Currencies and Candy

The falling euro appears to be the primary culprit for yesterday’s market jitteriness and clearly seems headed for ‘parity’ with the US dollar, which means an exchange rate of 1:1 between the two currencies.

The euro traded at 1.2 US dollars per euro at the beginning of the year and now trades at around 1.07 dollars per euro. Moving to a dollar per euro would represent a 20 percent decline for the euro versus the dollar.

Since thinking about exchange rates doesn’t come naturally to most people (including me, a former currency trader), let’s look at a quick example to examine the impact of shifting currencies.

Imagine that you bought your spouse some fine Belgian chocolates for Christmas and they cost 10 euros. At Christmas time, those chocolates would have cost you $12, but today the same chocolates, assuming they still cost 10 euros now only cost you $10.70 and may only cost you $10 in a few weeks or months.

There are two factors weighing heavily on the falling euro/rising dollar and they are both related to central bank activities.

In the Eurozone, the European Central Bank (ECB) has just embarked – this week – on a massive bond-buying program, known as quantitative easing. Long time readers will know that the Federal Reserve was on a similar binge that just ended last year.

The ECB bond purchases have pushed yields even lower (to less than zero in some countries), which has, in turn, made owning euros less attractive.

Since owning currency alone over the long term has an expected return of zero, investors rely on the interest, or carry, to earn a positive expected return from cash outside of their own currency.

That explains the weakening euro, but it also explains the strengthening dollar because, here at home, the Federal Reserve is getting ready to raise interest rates, probably this summer.

For a long time, there was a debate about when the Fed might raise short-term interest rates, but with last Friday’s solid (but not perfect) unemployment report, a June rise is the current market consensus.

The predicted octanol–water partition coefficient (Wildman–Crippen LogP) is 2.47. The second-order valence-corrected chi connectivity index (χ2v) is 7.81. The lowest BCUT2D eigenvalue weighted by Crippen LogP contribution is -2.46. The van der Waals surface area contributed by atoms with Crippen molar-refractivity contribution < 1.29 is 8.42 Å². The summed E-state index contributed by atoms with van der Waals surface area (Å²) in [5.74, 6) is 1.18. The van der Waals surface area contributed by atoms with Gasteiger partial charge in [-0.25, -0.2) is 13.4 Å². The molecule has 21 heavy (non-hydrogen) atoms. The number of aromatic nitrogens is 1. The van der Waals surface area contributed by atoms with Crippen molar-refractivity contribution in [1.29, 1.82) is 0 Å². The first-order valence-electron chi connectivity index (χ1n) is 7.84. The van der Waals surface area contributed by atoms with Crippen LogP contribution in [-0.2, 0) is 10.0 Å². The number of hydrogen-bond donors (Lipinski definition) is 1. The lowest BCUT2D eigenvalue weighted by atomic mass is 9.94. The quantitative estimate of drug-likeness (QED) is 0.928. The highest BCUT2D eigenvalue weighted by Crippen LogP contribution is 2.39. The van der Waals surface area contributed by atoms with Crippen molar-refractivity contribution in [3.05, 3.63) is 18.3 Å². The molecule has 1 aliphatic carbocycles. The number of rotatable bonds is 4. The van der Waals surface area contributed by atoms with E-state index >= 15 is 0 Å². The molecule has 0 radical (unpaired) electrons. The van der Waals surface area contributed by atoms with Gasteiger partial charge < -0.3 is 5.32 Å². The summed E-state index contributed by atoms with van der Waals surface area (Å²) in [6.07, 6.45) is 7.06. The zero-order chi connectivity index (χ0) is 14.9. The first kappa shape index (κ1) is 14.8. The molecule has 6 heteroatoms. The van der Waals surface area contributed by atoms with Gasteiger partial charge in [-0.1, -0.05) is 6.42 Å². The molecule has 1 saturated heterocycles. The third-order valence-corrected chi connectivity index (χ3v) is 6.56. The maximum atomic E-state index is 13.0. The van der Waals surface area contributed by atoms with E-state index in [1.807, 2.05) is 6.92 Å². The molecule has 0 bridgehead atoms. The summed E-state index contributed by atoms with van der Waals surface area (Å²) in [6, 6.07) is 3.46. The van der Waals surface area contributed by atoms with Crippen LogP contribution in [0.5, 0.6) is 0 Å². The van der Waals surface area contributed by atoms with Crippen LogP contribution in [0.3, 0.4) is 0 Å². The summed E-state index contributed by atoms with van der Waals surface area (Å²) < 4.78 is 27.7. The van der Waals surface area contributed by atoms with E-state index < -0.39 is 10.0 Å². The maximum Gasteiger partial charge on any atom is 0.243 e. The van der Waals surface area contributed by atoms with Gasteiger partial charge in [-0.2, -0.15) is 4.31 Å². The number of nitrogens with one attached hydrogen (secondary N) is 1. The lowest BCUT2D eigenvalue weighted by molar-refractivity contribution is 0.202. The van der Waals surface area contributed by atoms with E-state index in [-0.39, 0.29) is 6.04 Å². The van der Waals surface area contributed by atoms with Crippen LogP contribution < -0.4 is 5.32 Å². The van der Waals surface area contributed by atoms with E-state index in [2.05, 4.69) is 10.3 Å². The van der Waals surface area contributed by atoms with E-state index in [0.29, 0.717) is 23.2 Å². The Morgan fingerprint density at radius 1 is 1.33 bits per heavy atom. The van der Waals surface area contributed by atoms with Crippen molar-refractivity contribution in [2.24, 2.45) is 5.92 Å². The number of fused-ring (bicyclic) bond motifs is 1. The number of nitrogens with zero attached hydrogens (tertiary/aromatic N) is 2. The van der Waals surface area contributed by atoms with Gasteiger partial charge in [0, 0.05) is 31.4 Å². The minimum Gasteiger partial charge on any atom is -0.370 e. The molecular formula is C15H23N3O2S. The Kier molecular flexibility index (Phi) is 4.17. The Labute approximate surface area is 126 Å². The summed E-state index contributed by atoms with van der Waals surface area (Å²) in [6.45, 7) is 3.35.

That means that the dollar is attractive for the exact reason that the euro is unattractive: rising interest rates.

Why does the stock market care? Because a lot of large US companies earn a substantial amount of their profits overseas, particularly in Europe.

Remember that Belgian chocolate maker and how happy you were to buy chocolates for your spouse at $10.70 versus $12? Hershey (not a fine chocolate, but maybe some liberated Europeans might still have memories of GI’s handing them out) has the exact opposite problem.

A Hershey bar in France may have cost one euro at the start of the year. Holding all other factors equal besides currency changes, that euro can’t buy a Hershey bar anymore: it now costs 1.12 euros.

US products sold overseas are now 12 percent more expensive than they were less than three months ago and everyone believes that they will go higher, hurting sales further.

On a semi-related note, I realized that I wrote an article talking about multinational companies a few months ago and used Nestle as my example company.

It was only as I reread today’s post that I realized I’ve used confection companies twice to make a point in as many months. I obviously have a sweet tooth. Perhaps a forthcoming article will look at commodities with sugar as example.

Oh boy, that’s not healthy.